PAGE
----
The pen-in-hand sketching architect is one of my favorite perspectives of Salem’s material landscape, and there were quite a few, from the 1870s on. Salem was an important design source, from the Centennial through the height of the Colonial Revival in the 1920s. I recently discovered a slim volume of hand-drawn houses by a young architect from southern Maine, William E. Berry, which does not contain any Salem houses but is nonetheless so completely charming that I wanted to feature it: I love his drawings, which are much more impressionistic than measured, as well as his captions—even his chosen fonts! I was not surprised to learn that he was a friend and colleague of Arthur Little, another architect who sketched old buildings along the New England coast for inspiration: if you spend an hour or so looking at Little’s sketches in Early NewEngland Interiors (1878) and Berry’s PenSketches ofOld Houses (1874) you will be plunged into the world of the young New England architect of the era, engaging with the design details all around him (unfortunately I don’t think there are any similar volumes by her, although it would be interesting to compare if there were).
The “OLD Mansion” above is the Sewall House or Coventry Hall in York, Maine, my hometown: growing up in a large shingle house in the Harbor, this was always my touchstone for what a “proper” house should look like.
Can anyone tell me about this house in Saco, Maine?
WOW. This is (was) the “Dearborn House” in Grove Hall, in Boston. You can read more about this amazing house here, or at least the search for more information about this amazing house. The photograph is by A.H. Folsom, c. 1868, Boston Public Library via Digital Commonwealth.
The Tufts House in Medford, an unknown (???) Boston house, and some exterior and interior details, including amazing “portable paneling”. Mr. Berry also went down south, but I am not going with him.
On Saturday morning I drove straight across Massachusetts into New York State to Catskill, home to the Thomas Cole National Historic Site. The artist lived and worked at Cedar Grove, a bright, airy and porch-encircled Federal house overlooking the Hudson River and Catskill mountains, from 1833 until his premature death in 1848. Given the glorious weather we’ve been having this October, it was my intent to explore Cole country via the Hudson River School Art Trail, but I was waylaid by Cedar Grove and the village of Catskill: by the time I was done with both it was twilight. Oh well, next time, but at the very least I should have taken the Skywalk across the Hudson on the Rip Van Winkle Bridge to the majestic Olana, the home of Cole’s protege Frederic Edwin Church. These two men were linked in life and now their houses are linked thereafter. Cedar Grove was purchased by the Greene County Historical Society in 1988 and declared a National Historic Site in the next year: after an extensive renovation it was opened to the public on the 200th birthday of Thomas Cole in 2001.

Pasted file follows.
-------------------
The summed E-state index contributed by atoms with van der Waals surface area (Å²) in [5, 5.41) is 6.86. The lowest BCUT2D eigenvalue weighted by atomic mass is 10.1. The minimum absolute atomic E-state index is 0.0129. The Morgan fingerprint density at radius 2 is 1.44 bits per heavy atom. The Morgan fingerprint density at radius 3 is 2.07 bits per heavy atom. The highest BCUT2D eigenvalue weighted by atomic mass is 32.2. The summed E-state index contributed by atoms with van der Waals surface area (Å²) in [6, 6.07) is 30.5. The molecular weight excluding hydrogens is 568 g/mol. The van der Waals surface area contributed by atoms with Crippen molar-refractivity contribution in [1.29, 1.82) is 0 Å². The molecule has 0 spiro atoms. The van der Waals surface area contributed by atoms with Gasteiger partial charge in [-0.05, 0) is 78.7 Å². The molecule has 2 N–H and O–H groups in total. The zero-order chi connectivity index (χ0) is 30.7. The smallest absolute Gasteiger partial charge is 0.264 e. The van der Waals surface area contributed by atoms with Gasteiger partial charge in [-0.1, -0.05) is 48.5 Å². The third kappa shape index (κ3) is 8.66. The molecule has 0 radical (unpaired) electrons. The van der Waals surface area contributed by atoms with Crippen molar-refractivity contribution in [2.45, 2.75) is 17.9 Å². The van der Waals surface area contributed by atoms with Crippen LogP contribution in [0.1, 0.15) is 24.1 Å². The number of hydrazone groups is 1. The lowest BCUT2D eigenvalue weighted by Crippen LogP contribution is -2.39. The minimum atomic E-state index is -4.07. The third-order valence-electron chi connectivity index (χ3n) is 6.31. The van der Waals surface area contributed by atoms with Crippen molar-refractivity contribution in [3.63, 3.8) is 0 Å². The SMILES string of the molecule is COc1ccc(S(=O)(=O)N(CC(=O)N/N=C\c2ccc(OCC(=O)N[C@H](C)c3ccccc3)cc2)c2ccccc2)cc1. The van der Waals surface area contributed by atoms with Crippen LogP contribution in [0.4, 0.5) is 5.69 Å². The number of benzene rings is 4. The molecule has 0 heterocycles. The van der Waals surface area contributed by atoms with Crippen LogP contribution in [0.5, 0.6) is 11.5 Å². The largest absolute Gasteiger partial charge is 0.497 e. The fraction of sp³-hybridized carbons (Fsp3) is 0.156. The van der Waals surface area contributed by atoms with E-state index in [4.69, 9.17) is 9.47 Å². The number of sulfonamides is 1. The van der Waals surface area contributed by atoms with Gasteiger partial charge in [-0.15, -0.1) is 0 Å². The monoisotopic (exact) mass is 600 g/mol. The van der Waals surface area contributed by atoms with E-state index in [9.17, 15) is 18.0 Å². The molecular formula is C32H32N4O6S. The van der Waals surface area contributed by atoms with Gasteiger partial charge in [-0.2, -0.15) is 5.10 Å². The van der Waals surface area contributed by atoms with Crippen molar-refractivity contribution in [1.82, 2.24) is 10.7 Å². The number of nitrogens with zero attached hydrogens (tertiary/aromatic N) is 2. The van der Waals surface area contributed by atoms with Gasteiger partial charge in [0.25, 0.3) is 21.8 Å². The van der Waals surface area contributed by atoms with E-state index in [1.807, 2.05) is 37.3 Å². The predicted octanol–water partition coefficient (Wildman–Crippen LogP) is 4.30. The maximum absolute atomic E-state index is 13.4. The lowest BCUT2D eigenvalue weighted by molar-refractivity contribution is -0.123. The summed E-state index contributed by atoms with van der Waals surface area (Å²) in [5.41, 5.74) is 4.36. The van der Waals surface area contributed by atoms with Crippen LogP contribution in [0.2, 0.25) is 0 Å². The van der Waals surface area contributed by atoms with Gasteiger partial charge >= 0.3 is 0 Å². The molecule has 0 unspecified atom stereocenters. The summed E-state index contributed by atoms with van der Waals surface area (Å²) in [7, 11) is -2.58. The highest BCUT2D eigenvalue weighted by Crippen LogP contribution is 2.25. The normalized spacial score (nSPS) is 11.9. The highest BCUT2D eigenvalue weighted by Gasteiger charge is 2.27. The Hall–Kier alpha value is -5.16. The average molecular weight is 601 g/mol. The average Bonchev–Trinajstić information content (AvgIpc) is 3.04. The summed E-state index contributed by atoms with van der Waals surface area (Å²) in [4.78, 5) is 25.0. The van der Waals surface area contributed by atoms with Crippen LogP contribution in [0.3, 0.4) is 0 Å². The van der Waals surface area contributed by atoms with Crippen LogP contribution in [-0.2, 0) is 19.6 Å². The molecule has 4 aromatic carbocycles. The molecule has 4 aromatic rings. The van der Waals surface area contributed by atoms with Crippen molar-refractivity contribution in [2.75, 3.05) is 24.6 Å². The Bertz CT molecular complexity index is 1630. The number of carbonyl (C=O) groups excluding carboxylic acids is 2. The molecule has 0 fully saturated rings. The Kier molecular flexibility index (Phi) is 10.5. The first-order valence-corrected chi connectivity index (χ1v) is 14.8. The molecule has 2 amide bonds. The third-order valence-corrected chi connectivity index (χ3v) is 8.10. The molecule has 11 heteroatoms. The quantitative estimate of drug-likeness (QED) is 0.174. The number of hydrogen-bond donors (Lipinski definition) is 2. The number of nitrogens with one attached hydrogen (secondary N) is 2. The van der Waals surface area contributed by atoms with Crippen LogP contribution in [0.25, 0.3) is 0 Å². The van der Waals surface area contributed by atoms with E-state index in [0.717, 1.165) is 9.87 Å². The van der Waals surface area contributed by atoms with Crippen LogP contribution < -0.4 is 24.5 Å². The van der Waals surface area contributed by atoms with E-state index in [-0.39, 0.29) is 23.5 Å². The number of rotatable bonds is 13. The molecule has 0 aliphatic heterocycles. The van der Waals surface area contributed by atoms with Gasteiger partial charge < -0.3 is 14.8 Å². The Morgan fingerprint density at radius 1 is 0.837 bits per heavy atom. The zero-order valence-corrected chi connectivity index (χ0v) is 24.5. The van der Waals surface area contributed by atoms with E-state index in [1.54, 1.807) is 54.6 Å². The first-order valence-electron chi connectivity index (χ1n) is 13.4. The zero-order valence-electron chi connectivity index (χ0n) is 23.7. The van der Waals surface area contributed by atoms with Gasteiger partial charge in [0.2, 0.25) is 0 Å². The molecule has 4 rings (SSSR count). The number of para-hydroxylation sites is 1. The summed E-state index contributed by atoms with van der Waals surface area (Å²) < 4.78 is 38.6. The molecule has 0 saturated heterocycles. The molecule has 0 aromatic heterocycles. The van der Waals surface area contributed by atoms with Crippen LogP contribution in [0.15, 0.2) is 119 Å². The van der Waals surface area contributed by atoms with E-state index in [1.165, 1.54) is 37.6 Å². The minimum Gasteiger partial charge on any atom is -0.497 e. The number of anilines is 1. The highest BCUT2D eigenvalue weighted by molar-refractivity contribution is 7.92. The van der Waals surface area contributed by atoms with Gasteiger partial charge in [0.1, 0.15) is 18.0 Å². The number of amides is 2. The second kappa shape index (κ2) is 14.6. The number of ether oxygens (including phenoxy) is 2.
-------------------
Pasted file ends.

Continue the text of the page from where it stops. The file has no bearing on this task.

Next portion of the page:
As you can see, Cedar Grove is not a large house so how or why did I spend so much time there? It’s all about the interpretation: and the fact that it is such an inviting place to be: the public is invited to come in, wander around, take pictures (with no flash, of course), and even sit down, on blue-cushioned chairs that looks exactly like the period chairs on which Cole himself sat. His cape is draped casually on a bench; reproductions of his letters are scattered on every surface. By the time that this house museum was created, Cole’s works and papers had been long dispersed and ensconced in museum and archive collections: consequently the curators had to be creative in their interpretation. They have used the familiar–or rather the intimate, the aesthetic (striking paint colors throughout and modern art works in rotating exhibitions, plus reproductions of Cole’s works), and technology, in the form of Second Story’s immersive interpretations which plunge the visitor into Cole’s worldview and creative process. It’s very effective.
And then there was the Old Studio, where Cole worked, and the New Studio, and one of the loveliest outhouses (a three-seater) I have ever seen: a lot to appreciate. Some grounds: not as many as once were as a large parcel was taken for construction of the Rip Van Winkle bridge in 1935.
I misjudged the time because our weather has been so warm: it feels like summer but the days are much shorter. Actually, I didn’t have as much time as I would have liked at Cedar Grove because I dawdled in Catskill, which was a happy surprise. It is one of those perfect New York State river towns, with a lovely main street lined with nineteenth-century buildings with more flourish and color than you’ll ever find in New England. Within were antiques, art, and food, and every narrow lot fronting the street that does not have a building on it has been turned into a perfectly-maintained little park. I don’t think I’ve ever been to a cleaner town. There was an old movie theater, of course, and a courthouse, and beyond the main street was the river on one side and neighborhoods of old houses on the other in many different architectural styles: stately Greek Revivals, eclectic Victorians, lots of those New York Italianates with compressed windows on the third floor. Certainly not Cole’s Catskill, likely much better, and I never say that when comparing the present to the past.